Is there a repulsive force between these two particles to prevent them from being in the same point? I mean, in order to obey Pauli exclusion principle?
No, there is no repulsive force in the way that you would describe coulomb repulsion as a force. It is sometimes interpreted as an effective force, but it isn't and there is no exchange of virtual particles as there are in fundamental forces.
The PEP does not prevent ideal, pointlike fermions from being squeezed arbitrarily close together. Indeed, they can occupy the same position if they have different spin. What it prevents is those fermions occupying the same quantum state or for more than two (spin-up/down for half integer spin) to occupy the same location in phase space (momentum $\times$ position)$^3$.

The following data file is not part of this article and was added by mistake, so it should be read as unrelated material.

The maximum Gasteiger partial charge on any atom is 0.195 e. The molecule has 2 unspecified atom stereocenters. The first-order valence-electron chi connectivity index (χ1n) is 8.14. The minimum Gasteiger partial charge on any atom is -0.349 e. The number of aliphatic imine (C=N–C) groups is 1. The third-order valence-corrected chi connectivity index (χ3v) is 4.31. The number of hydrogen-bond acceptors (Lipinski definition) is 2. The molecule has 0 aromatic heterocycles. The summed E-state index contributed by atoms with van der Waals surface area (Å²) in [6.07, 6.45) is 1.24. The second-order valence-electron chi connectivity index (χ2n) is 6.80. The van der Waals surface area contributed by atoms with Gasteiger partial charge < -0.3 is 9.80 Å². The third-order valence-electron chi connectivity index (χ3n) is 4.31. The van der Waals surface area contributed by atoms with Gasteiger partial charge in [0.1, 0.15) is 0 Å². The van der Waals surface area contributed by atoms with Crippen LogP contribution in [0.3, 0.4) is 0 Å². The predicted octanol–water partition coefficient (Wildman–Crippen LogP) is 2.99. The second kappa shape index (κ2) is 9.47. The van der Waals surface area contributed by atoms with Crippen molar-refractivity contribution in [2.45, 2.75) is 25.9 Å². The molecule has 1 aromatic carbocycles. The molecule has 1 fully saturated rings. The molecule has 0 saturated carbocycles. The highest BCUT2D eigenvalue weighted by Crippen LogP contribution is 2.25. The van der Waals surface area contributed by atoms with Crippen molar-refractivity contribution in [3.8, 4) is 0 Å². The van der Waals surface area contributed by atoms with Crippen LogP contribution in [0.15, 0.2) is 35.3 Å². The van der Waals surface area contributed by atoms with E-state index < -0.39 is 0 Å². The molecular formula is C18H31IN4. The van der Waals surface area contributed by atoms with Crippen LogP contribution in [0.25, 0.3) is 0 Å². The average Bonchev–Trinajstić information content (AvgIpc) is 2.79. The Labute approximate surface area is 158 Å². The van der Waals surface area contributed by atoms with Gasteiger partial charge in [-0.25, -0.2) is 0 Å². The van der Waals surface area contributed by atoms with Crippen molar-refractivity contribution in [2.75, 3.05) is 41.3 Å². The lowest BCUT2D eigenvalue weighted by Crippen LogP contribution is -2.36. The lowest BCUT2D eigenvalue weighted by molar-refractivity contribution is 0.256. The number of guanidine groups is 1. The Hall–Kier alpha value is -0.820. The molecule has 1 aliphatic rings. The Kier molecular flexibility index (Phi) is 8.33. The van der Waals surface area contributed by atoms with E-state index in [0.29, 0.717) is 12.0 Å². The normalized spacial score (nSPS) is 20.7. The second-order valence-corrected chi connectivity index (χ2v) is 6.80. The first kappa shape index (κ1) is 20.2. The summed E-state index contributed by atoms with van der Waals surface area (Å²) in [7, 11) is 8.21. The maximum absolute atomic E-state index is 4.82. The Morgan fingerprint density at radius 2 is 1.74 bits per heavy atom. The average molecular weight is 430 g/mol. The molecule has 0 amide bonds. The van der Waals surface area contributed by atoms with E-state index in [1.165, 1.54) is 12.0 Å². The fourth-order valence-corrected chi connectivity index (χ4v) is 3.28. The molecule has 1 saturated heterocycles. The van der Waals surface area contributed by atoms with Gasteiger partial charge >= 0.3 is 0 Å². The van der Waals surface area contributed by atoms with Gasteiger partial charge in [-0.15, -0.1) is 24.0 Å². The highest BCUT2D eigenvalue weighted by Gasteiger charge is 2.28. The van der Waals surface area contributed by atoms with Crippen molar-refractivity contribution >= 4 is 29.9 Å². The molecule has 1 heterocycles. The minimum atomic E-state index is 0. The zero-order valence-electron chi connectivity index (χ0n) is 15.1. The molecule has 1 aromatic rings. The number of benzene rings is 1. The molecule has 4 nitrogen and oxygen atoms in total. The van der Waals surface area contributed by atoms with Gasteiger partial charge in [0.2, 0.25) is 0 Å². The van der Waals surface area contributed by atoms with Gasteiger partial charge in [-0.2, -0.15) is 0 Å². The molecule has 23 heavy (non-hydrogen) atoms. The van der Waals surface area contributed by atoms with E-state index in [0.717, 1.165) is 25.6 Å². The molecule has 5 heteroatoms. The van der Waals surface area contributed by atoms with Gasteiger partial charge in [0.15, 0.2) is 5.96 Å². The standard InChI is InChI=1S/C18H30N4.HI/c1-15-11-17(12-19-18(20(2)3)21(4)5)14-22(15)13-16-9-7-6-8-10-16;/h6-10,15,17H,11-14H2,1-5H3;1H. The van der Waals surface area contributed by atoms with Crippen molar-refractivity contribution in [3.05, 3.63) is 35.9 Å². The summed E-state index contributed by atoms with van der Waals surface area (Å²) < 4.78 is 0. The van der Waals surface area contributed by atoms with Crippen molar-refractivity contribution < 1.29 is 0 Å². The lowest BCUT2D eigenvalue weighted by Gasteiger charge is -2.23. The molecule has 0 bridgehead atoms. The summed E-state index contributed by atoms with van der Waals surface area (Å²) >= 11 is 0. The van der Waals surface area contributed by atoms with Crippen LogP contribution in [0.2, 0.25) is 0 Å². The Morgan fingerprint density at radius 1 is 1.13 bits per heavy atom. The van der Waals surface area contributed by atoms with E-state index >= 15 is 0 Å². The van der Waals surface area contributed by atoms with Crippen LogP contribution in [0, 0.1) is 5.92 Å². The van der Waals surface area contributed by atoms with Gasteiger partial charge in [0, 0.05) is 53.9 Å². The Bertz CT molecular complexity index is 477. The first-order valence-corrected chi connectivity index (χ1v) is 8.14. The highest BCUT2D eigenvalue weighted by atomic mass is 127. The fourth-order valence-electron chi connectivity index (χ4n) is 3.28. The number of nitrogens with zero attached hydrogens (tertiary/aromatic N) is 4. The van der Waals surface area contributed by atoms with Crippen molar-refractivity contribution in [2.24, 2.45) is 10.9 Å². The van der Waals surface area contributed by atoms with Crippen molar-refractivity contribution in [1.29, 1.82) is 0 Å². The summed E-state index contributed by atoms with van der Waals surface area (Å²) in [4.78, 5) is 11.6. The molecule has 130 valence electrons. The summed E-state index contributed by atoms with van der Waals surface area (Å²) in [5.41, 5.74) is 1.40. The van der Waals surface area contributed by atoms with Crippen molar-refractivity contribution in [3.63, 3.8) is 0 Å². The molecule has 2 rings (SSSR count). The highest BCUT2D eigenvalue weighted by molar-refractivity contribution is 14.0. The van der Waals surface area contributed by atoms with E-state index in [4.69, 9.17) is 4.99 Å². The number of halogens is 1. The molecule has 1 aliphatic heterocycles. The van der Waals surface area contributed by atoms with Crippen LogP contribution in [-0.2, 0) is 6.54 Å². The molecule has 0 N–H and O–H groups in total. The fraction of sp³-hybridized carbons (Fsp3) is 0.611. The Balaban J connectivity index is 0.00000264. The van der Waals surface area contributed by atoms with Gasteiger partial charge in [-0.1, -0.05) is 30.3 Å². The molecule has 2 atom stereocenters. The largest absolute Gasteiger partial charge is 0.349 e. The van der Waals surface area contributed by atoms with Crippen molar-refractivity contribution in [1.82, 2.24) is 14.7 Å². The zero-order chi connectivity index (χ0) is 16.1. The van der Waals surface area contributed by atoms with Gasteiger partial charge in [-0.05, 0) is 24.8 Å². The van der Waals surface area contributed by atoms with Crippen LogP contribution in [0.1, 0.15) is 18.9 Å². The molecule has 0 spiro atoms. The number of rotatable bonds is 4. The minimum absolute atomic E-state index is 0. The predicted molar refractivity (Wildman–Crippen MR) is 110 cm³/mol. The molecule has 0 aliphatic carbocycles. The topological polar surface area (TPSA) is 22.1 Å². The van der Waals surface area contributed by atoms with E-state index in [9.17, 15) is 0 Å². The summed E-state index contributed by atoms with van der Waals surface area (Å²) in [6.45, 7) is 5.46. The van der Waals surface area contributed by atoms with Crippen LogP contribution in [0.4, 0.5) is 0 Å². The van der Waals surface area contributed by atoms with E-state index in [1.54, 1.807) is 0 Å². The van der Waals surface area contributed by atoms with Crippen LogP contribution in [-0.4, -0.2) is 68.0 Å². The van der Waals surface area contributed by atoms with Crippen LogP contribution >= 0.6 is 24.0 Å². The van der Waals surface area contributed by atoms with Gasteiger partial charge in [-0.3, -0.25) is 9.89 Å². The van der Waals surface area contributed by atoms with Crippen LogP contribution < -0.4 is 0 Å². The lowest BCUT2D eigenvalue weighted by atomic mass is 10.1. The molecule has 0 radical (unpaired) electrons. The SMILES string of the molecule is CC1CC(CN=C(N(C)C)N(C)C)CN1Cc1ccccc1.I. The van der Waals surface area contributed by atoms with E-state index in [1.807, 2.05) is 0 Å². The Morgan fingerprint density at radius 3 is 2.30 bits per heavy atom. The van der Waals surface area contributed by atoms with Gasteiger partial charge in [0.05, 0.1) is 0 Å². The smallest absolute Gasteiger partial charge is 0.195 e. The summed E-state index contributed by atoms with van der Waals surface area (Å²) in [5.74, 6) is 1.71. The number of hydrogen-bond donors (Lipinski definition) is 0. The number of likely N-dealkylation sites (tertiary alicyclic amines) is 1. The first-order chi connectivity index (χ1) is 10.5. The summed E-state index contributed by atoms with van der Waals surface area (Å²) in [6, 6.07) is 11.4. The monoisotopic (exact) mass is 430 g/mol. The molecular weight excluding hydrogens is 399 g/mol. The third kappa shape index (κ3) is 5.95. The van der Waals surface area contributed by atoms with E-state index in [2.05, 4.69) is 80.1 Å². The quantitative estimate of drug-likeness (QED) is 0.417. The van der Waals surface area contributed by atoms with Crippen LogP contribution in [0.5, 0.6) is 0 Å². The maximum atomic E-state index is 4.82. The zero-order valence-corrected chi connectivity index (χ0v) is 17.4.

To get fermions very close together means they must occupy different spin/momentum states. It is this spread of momentum that is responsible for degeneracy pressure in a dense, degenerate fermion gas.
The effect you drafted exists in reality. For a gas of electrons, effects of quantum theory are noticeable. In simple terms, it is forbidden to have two electrons (or other particles) in the same place - as you mentioned. Any attempt to bunch electrons together in a small volume causes a pressure, the degenerating pressure. If you take only two particles, you get a force instead. This degeneracy pressure of the electron gas prevents a white dwarf star from collapsing further.